I am currently working on the card for my Mom’s 90th birthday on May 10th. The trouble with that is I have to walk a fine line between being appropriate and having fun.

My Mother is like potluck, wrapped in a lasagna, encased in a string of her braggiola.

All our lives her five children believed in the Immaculate Conception, and if you witnessed how she acted, you would think so too. I have old family photos of her standing in front of religious statues. One photo shows her just sitting and thinking. I want to add to the photo a caption: “Five! Five Immaculate Conceptions! What do I do for an encore?”

All of the lessons I learned from her stem from Catholic School or attending Mass. How to behave in other words. Trouble with that for me was I learned my other lessons from my Dad; usually swear words in Italian that would fit various situations. Mom would just undo what Dad did. Somehow, I don’t know for sure if Mom succeeded. You should really ask TLW (The Little Woman).

Of course, my sisters never had those problems. I suspect they were all adopted. It would explain a lot.

Looking back at all the photos, Immaculate Conception or no Immaculate Conception, I was always playing with fire, on the verge of getting smacked down into the jaws of hell for my behavior. When I reached the age of reason, about 35, I realized that if I were good, I’d get chocolate cake. Now when I’m good, all I get are the same old 100 calories snacks from TLW. It comes with 1% milk.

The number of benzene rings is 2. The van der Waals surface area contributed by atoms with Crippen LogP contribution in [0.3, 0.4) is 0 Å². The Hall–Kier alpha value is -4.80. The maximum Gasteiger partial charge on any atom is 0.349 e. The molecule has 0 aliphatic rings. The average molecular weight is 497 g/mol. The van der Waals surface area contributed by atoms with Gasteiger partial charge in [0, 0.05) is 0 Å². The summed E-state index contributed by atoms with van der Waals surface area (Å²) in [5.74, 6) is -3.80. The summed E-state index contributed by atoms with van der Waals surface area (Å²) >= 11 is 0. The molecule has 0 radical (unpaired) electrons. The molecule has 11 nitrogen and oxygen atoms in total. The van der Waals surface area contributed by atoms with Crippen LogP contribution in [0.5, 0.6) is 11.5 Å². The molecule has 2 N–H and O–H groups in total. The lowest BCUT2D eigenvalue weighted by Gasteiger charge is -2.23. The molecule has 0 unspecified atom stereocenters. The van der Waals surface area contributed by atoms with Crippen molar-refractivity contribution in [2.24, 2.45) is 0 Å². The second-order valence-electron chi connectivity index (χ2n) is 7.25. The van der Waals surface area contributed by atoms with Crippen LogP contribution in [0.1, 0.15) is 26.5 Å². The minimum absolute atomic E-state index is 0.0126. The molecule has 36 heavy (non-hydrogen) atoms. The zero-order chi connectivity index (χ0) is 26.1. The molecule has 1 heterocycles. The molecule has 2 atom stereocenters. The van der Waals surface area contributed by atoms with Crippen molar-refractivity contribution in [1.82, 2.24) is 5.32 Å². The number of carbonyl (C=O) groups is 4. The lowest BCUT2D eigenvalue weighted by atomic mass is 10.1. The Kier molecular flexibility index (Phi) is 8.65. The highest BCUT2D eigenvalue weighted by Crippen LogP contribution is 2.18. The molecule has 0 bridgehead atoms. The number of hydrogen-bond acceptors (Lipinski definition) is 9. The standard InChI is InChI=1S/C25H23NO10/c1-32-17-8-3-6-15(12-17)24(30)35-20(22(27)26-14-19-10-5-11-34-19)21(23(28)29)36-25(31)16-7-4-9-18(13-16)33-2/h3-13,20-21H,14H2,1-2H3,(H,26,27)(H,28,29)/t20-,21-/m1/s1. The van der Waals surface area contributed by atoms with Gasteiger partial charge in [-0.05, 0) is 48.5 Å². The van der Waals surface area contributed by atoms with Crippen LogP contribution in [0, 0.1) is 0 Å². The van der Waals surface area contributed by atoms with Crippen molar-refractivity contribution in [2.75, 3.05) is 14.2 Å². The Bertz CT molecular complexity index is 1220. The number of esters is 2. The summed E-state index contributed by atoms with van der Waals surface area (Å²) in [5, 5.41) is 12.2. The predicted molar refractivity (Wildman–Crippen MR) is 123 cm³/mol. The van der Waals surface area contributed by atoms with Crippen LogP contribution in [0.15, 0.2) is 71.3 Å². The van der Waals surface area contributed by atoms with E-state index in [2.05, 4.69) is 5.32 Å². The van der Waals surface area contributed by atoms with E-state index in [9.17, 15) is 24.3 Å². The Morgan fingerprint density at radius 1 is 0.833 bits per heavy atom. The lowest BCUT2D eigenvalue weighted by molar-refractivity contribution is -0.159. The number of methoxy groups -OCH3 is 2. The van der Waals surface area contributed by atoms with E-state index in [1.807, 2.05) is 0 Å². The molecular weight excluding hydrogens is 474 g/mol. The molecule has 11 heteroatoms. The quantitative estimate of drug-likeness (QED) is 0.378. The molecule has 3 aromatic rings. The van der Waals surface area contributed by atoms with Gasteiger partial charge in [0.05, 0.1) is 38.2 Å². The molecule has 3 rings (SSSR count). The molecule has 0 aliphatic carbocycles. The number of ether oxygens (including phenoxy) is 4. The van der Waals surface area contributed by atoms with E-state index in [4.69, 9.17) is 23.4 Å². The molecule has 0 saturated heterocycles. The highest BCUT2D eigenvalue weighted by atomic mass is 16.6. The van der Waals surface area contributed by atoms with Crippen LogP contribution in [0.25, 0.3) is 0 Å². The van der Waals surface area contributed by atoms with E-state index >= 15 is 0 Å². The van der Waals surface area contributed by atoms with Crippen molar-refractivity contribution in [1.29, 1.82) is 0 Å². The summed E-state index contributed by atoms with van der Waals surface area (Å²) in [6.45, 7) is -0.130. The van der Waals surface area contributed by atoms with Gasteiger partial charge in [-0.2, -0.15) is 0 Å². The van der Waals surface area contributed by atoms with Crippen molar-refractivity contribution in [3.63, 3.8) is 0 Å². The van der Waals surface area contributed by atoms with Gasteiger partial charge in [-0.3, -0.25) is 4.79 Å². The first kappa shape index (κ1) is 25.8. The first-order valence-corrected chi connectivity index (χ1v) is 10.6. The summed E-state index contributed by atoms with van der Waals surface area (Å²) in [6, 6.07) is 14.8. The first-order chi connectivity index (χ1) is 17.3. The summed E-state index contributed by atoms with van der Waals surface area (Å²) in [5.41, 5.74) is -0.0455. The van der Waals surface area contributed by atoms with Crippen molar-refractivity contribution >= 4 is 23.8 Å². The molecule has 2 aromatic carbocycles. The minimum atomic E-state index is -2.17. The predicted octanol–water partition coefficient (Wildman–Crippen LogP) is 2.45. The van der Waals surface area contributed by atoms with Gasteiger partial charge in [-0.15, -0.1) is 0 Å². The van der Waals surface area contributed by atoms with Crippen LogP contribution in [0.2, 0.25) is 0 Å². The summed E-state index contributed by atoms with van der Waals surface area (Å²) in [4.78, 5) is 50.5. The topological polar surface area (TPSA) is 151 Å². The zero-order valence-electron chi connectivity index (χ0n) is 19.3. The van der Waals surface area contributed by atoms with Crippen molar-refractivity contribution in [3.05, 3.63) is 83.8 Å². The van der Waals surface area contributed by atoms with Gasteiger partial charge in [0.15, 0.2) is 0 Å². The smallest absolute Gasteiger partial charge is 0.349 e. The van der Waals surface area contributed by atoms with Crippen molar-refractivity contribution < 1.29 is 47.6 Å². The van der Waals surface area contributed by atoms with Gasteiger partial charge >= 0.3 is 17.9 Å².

And so, back to the memories, of wooden spoons, warnings, a few “Wait till your father comes home’ and my favorite: “I hope you have kids just like you.”


PS That’s me crying on the swing. Mom told me I was on the down swing. Also, I apologize for the dirty cartoon and the Chris Rock thing, ladies.

Friday, April 11, 2008


It seems to me that life has gotten very busy all of a sudden! Good thing I retired because I am too busy to do anything. (?)

The month of May starts with Mom (Hello, Joe? This is your Mother) turning 90. We are throwing her a big family party at a fancy Italian Restaurant on Long Island Sound from 1 to 4 pm. We will be dragging out all we can gather for such a momentous occasion, and I need to finish her birthday card. That will be followed by a Guardianship Committee meeting I chair, then a Board of Directors meeting.